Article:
Bloodlines: An Interactive Horror Film History: One of the coolest features on the Special Edition is this interactive family tree that shows the many relatives of the main slasher film subgenre. Each one is broken down into certain films and given a historical overview. (Note: these are not in specific order):
Psycho--->Mini Hitchcocks--->Psychological Thrillers (Brian DePalma's Sisters, Dressed To Kill, Obsession) ---->Italian Gialli--->Slasher Godfathers (Black Christmas, Halloween)---->Rape-Revenge (The Last House On The Left, I Spit On Your Grave)--->Classic Slashers (Friday The 13th, Happy Birthday To Me, My Bloody Valentine and many more)--->Slasher Parodies (Student Bodies, Scary Movie)--->Rubber Reality (A Nightmare on Elm Street)--->Backwoods Bloodletting (The Texas Chainsaw Massacre, Motel Hell)--->Post Modern Slashers (I Know What You Did Last Summer, Scream)--->Torture Porn (Hostel, Saw, House of 1000 Corpses)
Deleted Footage with Director, Cast and Special Effects Designer Introductions: Unlike the previous video releases of this film, My Bloody Valentine now truly lives up to its colorful title. The brutality, gore and red stuff is here for all the fans that have been waiting for decades to see it. Each scene is introduced by various cast and crew members of the film which gives more insight to the ideas behind them. You can also watch the scenes as part of the uncut film played in its entirety.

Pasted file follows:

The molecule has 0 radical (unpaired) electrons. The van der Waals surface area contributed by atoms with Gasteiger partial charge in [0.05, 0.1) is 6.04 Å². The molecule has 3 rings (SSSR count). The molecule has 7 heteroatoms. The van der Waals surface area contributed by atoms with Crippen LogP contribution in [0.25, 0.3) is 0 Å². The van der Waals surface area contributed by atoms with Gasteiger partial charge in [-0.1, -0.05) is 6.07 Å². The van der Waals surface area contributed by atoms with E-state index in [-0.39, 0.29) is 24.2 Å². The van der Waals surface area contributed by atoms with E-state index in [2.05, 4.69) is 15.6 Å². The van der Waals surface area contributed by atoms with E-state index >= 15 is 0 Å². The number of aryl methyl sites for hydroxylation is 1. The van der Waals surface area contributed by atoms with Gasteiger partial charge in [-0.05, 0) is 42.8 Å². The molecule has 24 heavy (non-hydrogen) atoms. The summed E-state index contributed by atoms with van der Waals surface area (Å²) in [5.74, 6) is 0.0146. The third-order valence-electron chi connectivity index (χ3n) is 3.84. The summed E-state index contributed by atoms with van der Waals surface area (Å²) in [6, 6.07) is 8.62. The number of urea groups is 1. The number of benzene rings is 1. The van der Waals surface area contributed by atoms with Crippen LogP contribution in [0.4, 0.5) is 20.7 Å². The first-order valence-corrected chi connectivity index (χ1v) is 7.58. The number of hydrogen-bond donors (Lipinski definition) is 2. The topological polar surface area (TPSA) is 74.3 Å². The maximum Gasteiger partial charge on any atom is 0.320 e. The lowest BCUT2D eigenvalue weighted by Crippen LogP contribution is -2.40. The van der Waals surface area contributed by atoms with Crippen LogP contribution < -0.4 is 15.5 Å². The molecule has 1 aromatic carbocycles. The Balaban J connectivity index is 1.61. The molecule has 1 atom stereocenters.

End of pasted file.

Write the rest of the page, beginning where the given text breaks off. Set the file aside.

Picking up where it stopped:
- Opening Sequence: The first cut scene takes place before the opening credits and features Harry Warden/The Miner impaling a woman on his pickaxe. It's an incredibly good FX scene.
- Mabel in the Dryer: Laundry owner Mabel is found dead and extremely burnt in a drying machine. What makes this sequence most effective is the fact Mabel's charred, bloody corpse is shown spinning and flopping in circles.
- Happy's Surprise: Bartender Happy sets up a fake Harry Warden/Miner dummy to scare the local kids. When he tries his clever shock toy out he is attacked by the real Harry Warden and gets a pickaxe to the chin. The pickaxe comes out Happy's eyesocket, thus popping his eyeball right out. If that wasn't enough The Miner uses this as a handle to drag his body along awhile.